Nations grapple with pasts after U.S. protests for racial justice


George Floyd’s death at the hands of a Minneapolis police officer this summer reverberated thousands of miles to the east, where protesters in Belgium toppled a statue of a former king, Leopold II.

In Britain, meanwhile, a massive bronze statue of a philanthropist who made his money in the 17th century slave trade was hooked with a pulley, pulled to the ground and dumped in the docks by demonstrators in Bristol.

And an Oxford University college will decide early next year whether to oust Cecil Rhodes, a 19th century British imperialist, founder of the De Beers diamond firm and creator of the Rhodes Scholarship program — and seen by many as a racist who laid the groundwork for apartheid.

A Rhodes statue at the University of Cape Town in South Africa came down in 2015, and a bust of Rhodes in Cape Town was decapitated this summer.

In Canada, Sir John A. MacDonald, the country’s first prime minister, was tumbled by protesters in Montreal, angered by the treatment of Indigenous children, who were forced into residential schools, forbidden from speaking their languages, and in some cases abused to death.

America’s racial unrest of 2020 has become a worldwide reckoning, with demonstrators taking it into their own hands to conduct urban planning.

And where the targets in the U.S. are largely figures from the American Civil War or the later era of segregation, other countries are grappling with their colonial pasts or their treatment of Native populations.

“I think that every single country has specific issues that historically, if they pulled back that curtain of history, there are darker aspects of that history through the lens of today,” said Timothy P. Schmalz, an Ontario-based sculptor.

In Canada, he said, “Most of our focus is on the Indigenous people that were mishandled throughout the centuries.”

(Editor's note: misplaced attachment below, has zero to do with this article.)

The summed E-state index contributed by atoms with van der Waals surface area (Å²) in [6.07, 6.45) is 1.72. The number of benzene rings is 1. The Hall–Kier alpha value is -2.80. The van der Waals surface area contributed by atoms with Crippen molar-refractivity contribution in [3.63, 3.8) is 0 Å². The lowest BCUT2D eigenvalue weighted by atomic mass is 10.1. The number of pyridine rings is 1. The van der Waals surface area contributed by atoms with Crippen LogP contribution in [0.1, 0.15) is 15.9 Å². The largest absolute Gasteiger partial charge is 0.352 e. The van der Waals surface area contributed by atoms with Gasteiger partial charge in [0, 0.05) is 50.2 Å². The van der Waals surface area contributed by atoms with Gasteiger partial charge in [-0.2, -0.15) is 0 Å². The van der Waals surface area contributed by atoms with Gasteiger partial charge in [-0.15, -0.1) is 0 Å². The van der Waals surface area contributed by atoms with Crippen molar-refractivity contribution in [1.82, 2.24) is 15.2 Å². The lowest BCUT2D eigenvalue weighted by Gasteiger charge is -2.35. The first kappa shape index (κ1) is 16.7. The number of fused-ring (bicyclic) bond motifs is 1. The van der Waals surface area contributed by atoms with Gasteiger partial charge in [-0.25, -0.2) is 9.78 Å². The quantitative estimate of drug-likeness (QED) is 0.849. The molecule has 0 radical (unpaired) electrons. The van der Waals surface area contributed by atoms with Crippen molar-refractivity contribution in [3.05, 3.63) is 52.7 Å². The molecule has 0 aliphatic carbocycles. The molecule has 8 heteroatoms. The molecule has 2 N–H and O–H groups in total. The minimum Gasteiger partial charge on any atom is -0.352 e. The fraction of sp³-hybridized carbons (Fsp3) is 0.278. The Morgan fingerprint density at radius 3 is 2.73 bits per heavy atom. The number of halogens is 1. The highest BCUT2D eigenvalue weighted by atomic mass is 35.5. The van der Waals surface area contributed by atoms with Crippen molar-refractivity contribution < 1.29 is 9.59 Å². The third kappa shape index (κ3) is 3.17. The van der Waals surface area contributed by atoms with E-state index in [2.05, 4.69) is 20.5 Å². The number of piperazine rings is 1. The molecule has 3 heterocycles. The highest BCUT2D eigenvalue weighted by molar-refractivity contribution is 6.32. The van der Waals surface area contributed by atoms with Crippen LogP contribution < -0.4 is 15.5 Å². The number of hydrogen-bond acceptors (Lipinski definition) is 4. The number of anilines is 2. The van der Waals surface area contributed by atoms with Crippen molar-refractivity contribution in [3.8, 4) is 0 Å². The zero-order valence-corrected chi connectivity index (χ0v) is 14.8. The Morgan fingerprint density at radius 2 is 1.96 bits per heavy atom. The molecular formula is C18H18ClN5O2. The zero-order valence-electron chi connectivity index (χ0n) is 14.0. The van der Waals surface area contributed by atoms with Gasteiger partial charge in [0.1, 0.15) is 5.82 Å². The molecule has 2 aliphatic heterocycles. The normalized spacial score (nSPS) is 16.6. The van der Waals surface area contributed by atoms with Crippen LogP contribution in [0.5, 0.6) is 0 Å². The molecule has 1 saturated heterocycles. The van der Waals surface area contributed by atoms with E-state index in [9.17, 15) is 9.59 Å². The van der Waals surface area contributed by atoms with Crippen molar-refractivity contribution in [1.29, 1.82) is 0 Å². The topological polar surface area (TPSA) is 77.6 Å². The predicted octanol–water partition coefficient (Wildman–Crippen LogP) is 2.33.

While the debate targets vary, public opinion is generally united — from Canada to the U.S. to Britain, most people don’t think very highly of the protesters tearing down statues on their own say-so.

Neither do the countries’ leaders.

British Prime Minister Boris Johnson defended the Rhodes statue at Oxford, and Canadian Prime Minister Justin Trudeau said he was “deeply disappointed” to see MacDonald’s statue pulled down.

In France, where Parisian activists splashed red paint on a statue of Jean-Baptiste Colbert, who drafted a legal framework for slavery in the French colonies, President Emmanuel Macron delivered a televised address saying his country wasn’t in the business of trying to “erase” its colonial-era history.

He said “truth” was more important than “denying who we are.”

Christopher Phelps, a historian in American studies at the University of Nottingham, said the debates “transpire within societies with distinct pasts to reckon with.”

But he said the commonalities among the countries are striking.

“Are the Cecil Rhodes memorials that arc from Oxford to South Africa, occasioning a ‘Rhodes Must Fall’ movement, really so different from Robert E. Lee statues in the United States?” he said. “Both were erected in the early 20th century at the dawn of imperialism, deliberately meant to affirm the white supremacist ideology favored by those with wealth and power then.”

Taking down a previous generation’s work is by no means a modern phenomenon.

As far back as ancient Egypt, kings were erasing predecessors. Akhenaten, a pharaoh who pioneered the idea of a monotheistic religion, had his monumental memory demolished.

And in ancient Rome, Sulla tore down statues that had been erected by Marius — and Julius Caesar had them restored.

Those deletions were made by authorities in power.

What sets much of the 2020 debate apart is the vigilante nature of some statue destruction and the breadth of successful targets. Statues that have survived years and even decades of controversy are coming down this time.

Even at the U.S. Capitol, a Robert E. Lee statue from Virginia that has stood for more than a century despite decades of controversy was ousted.

Mr. Phelps said there’s been a tipping point in the debate over statues, with a deeper public examination of who is celebrated.

“I see this as a healthy and reasonable reconsideration,” the scholar said. “As commissioned monuments, such statues are akin to architecture; just as we often knock down or overhaul buildings to make room for new forms that are more useful, so too new public art may be needed to reflect new democratic aspirations.”

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